Who would you say is America’s greatest inventor? And I don’t mean today, where the best we can find is some scrub on "Shark Tank" begging for $800,000 to back a tax-filing toothbrush. No, I’m talking about a true technological titan: Tesla. Edison. Maybe even Ben “I have a kite, a key, and a bad idea” Franklin.
In the world of sport, Auburn University once boasted an innovator of its own. He was deemed an “offensive genius” and was responsible for a system as revolutionary to the gridiron as Thomas Edison’s bulb was to living rooms. But unlike the aforementioned visionaries, Gus Malzahn won’t go down in history as a success. His tale will be one of a stagnant inventor, and a coach who wasn’t a coach.
At first, Auburn's returns were better than expected. In his first season, Gus took the SEC’s worst team and a JUCO cornerback to within mere seconds of a national title. It was the greatest turnaround season in Power 5 football history, and the future was supernova-bright. Still, the aftermath of a 21-3 blown lead in the BCS’ title game left the jury out on Malzahn’s true coaching abilities. Everyone knew this guy could coach offense. But could he coach?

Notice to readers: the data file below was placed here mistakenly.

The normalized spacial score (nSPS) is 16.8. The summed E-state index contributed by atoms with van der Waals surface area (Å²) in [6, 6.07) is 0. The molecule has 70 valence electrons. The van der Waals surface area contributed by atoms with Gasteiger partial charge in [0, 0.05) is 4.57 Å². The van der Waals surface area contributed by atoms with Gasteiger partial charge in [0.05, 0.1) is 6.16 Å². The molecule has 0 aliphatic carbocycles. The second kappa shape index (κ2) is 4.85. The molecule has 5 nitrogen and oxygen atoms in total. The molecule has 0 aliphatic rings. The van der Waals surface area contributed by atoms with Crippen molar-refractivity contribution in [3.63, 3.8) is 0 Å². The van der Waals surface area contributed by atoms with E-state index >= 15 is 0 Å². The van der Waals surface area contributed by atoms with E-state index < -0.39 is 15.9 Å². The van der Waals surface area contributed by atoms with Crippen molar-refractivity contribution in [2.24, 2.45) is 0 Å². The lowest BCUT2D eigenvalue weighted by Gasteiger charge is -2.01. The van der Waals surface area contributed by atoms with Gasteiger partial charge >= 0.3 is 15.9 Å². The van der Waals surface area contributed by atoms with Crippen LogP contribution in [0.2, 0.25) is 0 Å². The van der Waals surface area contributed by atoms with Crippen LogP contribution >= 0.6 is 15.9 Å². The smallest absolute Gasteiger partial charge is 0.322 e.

Eight years in, we know the answer.
Roster disorganization. Listless bowl games. Staff nepotism. Player regression. Ineptitude on the road. Post-game excuses. Les-Miles-esque clock mismanagement. Fear-based decision making. And a clear and utter failure to live up to Auburn standards. All this was on display in another lackluster performance this month against Texas A&M. We watched, numb, as the all-too-predictable unfolded — our five-star quarterback struggled, there were no in-game adjustments, timeouts went unused (does Gus think these accrue like vacation days?), and we lost a game that we should have won.
It’s true Gus still displayed little creative spurts. He made interesting personnel decisions sometimes. He’d fake out a team with a fourth down formation every once in a while. And it was pretty dang fun watching J.J. Pegues rumble for 11 yards in the flats. But in truth, his once groundbreaking offense became as stale and outdated as a block-phone.
Auburn was left with an innovator who no longer innovates, and now, thankfully, with a coaching vacancy.